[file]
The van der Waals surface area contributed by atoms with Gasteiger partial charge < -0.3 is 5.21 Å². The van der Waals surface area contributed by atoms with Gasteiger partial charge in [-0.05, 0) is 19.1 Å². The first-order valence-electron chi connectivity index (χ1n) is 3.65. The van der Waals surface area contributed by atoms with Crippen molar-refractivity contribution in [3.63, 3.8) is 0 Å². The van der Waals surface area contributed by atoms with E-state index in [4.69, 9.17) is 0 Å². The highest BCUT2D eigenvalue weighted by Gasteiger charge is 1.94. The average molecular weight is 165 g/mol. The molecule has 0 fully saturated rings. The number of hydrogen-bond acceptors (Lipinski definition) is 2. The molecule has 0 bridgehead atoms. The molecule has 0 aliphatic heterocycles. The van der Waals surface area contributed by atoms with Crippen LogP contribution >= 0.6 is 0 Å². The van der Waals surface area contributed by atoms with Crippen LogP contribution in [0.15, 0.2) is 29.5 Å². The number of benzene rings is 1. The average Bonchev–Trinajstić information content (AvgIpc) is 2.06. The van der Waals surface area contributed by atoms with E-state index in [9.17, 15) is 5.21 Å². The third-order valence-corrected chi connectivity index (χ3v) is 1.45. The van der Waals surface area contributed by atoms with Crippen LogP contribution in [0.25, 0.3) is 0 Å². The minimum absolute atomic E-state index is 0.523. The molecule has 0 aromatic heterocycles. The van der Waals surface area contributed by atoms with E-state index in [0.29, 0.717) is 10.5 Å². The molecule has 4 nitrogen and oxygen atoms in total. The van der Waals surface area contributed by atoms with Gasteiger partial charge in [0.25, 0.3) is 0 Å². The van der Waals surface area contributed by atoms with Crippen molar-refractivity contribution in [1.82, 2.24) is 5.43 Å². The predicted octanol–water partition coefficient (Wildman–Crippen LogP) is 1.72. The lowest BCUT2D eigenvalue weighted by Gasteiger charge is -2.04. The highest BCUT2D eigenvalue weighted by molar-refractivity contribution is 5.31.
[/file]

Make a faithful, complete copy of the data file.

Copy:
The van der Waals surface area contributed by atoms with Gasteiger partial charge < -0.3 is 5.21 Å². The van der Waals surface area contributed by atoms with Gasteiger partial charge in [-0.05, 0) is 19.1 Å². The first-order valence-electron chi connectivity index (χ1n) is 3.65. The van der Waals surface area contributed by atoms with Crippen molar-refractivity contribution in [3.63, 3.8) is 0 Å². The van der Waals surface area contributed by atoms with E-state index in [4.69, 9.17) is 0 Å². The highest BCUT2D eigenvalue weighted by Gasteiger charge is 1.94. The average molecular weight is 165 g/mol. The molecule has 0 fully saturated rings. The number of hydrogen-bond acceptors (Lipinski definition) is 2. The molecule has 0 bridgehead atoms. The molecule has 0 aliphatic heterocycles. The van der Waals surface area contributed by atoms with Crippen LogP contribution >= 0.6 is 0 Å². The van der Waals surface area contributed by atoms with Crippen LogP contribution in [0.15, 0.2) is 29.5 Å². The number of benzene rings is 1. The average Bonchev–Trinajstić information content (AvgIpc) is 2.06. The van der Waals surface area contributed by atoms with E-state index in [9.17, 15) is 5.21 Å². The third-order valence-corrected chi connectivity index (χ3v) is 1.45. The van der Waals surface area contributed by atoms with Crippen LogP contribution in [0.25, 0.3) is 0 Å². The minimum absolute atomic E-state index is 0.523. The molecule has 0 aromatic heterocycles. The van der Waals surface area contributed by atoms with E-state index in [0.29, 0.717) is 10.5 Å². The molecule has 4 nitrogen and oxygen atoms in total. The van der Waals surface area contributed by atoms with Gasteiger partial charge in [0.25, 0.3) is 0 Å². The van der Waals surface area contributed by atoms with Crippen molar-refractivity contribution in [1.82, 2.24) is 5.43 Å². The predicted octanol–water partition coefficient (Wildman–Crippen LogP) is 1.72. The lowest BCUT2D eigenvalue weighted by Gasteiger charge is -2.04. The highest BCUT2D eigenvalue weighted by molar-refractivity contribution is 5.31.